This exhibition brings together a selection of works by British artist Lynette Yiadom-Boakye, a 2013 Turner Prize finalist and one of the most renowned painters of her generation.
Lynette Yiadom-Boakye, Tie The Temptress To The Trojan, 2016. Oil on linen, 47 1/4 × 63 1/4 in. © Lynette Yiadom-Boakye. Courtesy the artist; Jack Shainman Gallery, New York; and Corvi-Mora, London
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This exhibition brings together a selection of works by British artist Lynette Yiadom-Boakye, a 2013 Turner Prize finalist and one of the most renowned painters of her generation. Yiadom-Boakye’s lush oil paintings embrace many of the conventions of historical European portraiture, but expand on that tradition by engaging fictional subjects who often serve as protagonists of the artist’s short stories as well. These imagined figures are almost always black, an attribute Yiadom-Boakye sees as both political and autobiographical, given her own West African heritage. Often immersed in indistinct, monochrome settings, her elegant characters come to life through the artist’s bold brushwork, appearing both cavalier and nonchalant, quotidian and otherworldly. In part because they inhabit neutral spaces, her subjects’ idle, private moments provoke the imagination of viewers and remain open to a range of narratives, memories, and interpretations. This exhibition is curated by Natalie Bell, Assistant Curator, and Massimiliano Gioni, Edlis Neeson Artistic Director, and is accompanied by a fully illustrated publication.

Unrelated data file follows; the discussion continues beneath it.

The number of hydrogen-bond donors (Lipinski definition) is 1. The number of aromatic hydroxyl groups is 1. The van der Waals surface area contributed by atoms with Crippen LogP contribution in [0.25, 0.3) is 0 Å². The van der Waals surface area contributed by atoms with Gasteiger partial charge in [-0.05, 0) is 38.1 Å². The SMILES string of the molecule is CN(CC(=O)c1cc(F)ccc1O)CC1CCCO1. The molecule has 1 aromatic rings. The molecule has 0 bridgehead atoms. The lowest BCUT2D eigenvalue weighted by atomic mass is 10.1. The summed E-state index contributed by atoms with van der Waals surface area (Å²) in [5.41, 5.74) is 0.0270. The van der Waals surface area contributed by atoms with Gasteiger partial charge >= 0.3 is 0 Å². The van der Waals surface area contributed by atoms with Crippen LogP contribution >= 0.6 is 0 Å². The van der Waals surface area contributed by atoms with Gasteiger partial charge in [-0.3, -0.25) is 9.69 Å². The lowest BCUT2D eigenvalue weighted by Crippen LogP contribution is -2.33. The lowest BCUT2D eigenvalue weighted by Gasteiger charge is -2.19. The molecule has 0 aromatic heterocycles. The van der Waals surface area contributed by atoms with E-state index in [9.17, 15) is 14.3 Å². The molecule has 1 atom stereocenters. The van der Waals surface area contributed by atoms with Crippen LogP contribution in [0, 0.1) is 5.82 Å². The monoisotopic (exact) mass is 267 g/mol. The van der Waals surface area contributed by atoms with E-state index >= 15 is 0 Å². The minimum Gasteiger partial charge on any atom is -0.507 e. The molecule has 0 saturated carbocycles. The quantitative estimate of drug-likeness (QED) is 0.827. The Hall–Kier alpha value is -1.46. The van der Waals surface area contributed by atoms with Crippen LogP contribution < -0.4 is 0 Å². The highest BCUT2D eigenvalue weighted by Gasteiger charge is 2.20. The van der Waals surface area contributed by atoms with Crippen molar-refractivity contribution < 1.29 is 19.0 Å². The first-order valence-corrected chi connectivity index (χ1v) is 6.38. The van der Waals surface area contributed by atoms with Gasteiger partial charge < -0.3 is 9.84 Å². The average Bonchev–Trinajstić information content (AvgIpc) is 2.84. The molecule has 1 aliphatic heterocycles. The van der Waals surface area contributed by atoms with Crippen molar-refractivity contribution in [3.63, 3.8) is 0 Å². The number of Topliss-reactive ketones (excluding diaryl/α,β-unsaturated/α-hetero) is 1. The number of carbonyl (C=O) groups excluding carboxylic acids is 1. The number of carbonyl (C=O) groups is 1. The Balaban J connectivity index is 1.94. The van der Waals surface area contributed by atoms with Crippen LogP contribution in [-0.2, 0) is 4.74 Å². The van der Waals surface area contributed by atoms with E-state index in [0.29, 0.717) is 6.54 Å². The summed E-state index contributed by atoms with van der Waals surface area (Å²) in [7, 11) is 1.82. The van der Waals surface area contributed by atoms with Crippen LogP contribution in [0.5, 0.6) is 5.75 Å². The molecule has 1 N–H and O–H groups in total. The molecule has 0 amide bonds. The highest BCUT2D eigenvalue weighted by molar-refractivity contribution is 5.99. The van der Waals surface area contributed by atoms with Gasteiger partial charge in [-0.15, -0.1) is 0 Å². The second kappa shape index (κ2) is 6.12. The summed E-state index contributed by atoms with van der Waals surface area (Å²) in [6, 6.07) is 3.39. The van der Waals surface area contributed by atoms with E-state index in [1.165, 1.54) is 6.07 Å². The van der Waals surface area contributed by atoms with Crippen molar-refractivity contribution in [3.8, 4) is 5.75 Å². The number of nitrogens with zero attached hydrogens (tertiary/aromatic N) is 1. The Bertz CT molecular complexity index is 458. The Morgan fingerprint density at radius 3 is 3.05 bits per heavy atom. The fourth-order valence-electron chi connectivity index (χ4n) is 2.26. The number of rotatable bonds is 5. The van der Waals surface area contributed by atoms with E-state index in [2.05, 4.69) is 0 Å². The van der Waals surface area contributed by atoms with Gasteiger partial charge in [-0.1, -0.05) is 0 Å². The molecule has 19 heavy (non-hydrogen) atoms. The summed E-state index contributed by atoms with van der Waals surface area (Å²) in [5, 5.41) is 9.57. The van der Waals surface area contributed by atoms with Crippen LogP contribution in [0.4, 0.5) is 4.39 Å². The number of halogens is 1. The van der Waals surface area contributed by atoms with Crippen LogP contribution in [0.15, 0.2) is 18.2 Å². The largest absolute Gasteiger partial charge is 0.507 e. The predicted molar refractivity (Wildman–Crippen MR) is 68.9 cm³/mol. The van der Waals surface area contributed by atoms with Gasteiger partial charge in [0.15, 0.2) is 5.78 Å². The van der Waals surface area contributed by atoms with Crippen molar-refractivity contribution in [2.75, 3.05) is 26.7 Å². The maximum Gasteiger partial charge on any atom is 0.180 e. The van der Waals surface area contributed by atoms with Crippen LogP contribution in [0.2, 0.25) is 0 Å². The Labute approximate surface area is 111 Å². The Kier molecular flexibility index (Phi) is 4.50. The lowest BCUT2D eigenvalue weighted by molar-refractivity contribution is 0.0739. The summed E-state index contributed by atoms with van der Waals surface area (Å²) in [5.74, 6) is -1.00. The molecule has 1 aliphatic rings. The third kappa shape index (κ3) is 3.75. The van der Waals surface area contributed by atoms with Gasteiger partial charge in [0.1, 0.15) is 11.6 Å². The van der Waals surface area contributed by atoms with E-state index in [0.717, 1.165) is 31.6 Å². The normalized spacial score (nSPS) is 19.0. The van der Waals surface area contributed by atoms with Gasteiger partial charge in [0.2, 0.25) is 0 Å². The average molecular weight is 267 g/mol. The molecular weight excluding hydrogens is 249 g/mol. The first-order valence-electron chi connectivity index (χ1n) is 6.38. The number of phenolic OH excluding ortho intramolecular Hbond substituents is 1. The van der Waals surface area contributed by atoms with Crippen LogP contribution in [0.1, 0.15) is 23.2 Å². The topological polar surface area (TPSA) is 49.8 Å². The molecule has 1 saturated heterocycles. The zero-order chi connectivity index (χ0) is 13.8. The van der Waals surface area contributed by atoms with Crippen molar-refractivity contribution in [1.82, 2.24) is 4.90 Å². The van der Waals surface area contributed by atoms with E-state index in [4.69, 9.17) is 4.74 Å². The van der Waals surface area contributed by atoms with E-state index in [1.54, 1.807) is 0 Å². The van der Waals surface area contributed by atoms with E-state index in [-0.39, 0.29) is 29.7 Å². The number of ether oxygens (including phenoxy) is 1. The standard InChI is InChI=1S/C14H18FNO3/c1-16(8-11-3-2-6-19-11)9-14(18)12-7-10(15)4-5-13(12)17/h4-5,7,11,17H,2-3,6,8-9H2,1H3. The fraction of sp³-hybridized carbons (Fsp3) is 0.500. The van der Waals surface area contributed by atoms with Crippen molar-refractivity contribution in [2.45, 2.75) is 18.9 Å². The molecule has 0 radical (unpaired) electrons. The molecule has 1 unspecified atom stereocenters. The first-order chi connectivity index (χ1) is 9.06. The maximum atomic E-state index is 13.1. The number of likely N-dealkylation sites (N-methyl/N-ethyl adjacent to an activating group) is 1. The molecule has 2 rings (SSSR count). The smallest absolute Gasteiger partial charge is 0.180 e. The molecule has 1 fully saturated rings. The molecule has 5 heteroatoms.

Lynette Yiadom-Boakye was born in 1977 in London, UK, where she lives and works. Recent solo shows include “A Passion To A Principle,” Kunsthalle Basel, Switzerland (2016–17); “Capsule 03: Lynette Yiadom-Boakye,” Haus der Kunst, Munich (2015); “Verses After Dusk,” Serpentine Gallery, London (2015); and “Extracts and Verses,” Chisenhale Gallery, London (2013). Recent group exhibitions include “British Art Show 8” (2015–17); Sharjah Biennial 12 (2015); “The Encyclopedic Palace” at the 55th Venice Biennale (2013); and the second New Museum Triennial, “The Ungovernables” (2012).